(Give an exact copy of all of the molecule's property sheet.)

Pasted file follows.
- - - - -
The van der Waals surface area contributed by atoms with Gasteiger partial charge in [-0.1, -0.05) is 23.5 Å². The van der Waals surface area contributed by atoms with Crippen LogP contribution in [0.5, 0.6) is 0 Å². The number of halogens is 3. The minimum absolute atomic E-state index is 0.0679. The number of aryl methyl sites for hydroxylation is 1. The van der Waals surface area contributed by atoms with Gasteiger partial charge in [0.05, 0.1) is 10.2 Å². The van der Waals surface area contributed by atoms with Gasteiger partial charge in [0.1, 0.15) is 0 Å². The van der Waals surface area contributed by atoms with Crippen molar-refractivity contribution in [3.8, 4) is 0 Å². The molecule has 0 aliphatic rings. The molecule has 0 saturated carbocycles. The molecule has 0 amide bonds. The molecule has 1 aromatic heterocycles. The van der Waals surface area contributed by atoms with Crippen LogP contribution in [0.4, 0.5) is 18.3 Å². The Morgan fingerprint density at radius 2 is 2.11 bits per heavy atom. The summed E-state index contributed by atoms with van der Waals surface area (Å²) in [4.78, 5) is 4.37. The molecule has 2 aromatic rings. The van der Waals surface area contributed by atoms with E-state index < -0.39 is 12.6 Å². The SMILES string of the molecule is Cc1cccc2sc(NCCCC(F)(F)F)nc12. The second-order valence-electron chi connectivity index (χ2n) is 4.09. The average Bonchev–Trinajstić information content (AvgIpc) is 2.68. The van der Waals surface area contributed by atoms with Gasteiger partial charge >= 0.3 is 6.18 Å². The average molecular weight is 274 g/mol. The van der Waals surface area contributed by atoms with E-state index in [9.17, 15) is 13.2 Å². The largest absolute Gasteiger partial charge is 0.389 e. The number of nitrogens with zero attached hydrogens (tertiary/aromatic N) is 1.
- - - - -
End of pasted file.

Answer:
The van der Waals surface area contributed by atoms with Gasteiger partial charge in [-0.1, -0.05) is 23.5 Å². The van der Waals surface area contributed by atoms with Crippen LogP contribution in [0.5, 0.6) is 0 Å². The number of halogens is 3. The minimum absolute atomic E-state index is 0.0679. The number of aryl methyl sites for hydroxylation is 1. The van der Waals surface area contributed by atoms with Gasteiger partial charge in [0.05, 0.1) is 10.2 Å². The van der Waals surface area contributed by atoms with Gasteiger partial charge in [0.1, 0.15) is 0 Å². The van der Waals surface area contributed by atoms with Crippen molar-refractivity contribution in [3.8, 4) is 0 Å². The molecule has 0 aliphatic rings. The molecule has 0 saturated carbocycles. The molecule has 0 amide bonds. The molecule has 1 aromatic heterocycles. The van der Waals surface area contributed by atoms with Crippen LogP contribution in [0.4, 0.5) is 18.3 Å². The Morgan fingerprint density at radius 2 is 2.11 bits per heavy atom. The summed E-state index contributed by atoms with van der Waals surface area (Å²) in [4.78, 5) is 4.37. The molecule has 2 aromatic rings. The van der Waals surface area contributed by atoms with E-state index < -0.39 is 12.6 Å². The SMILES string of the molecule is Cc1cccc2sc(NCCCC(F)(F)F)nc12. The second-order valence-electron chi connectivity index (χ2n) is 4.09. The average Bonchev–Trinajstić information content (AvgIpc) is 2.68. The van der Waals surface area contributed by atoms with Gasteiger partial charge >= 0.3 is 6.18 Å². The average molecular weight is 274 g/mol. The van der Waals surface area contributed by atoms with E-state index in [9.17, 15) is 13.2 Å². The largest absolute Gasteiger partial charge is 0.389 e. The number of nitrogens with zero attached hydrogens (tertiary/aromatic N) is 1.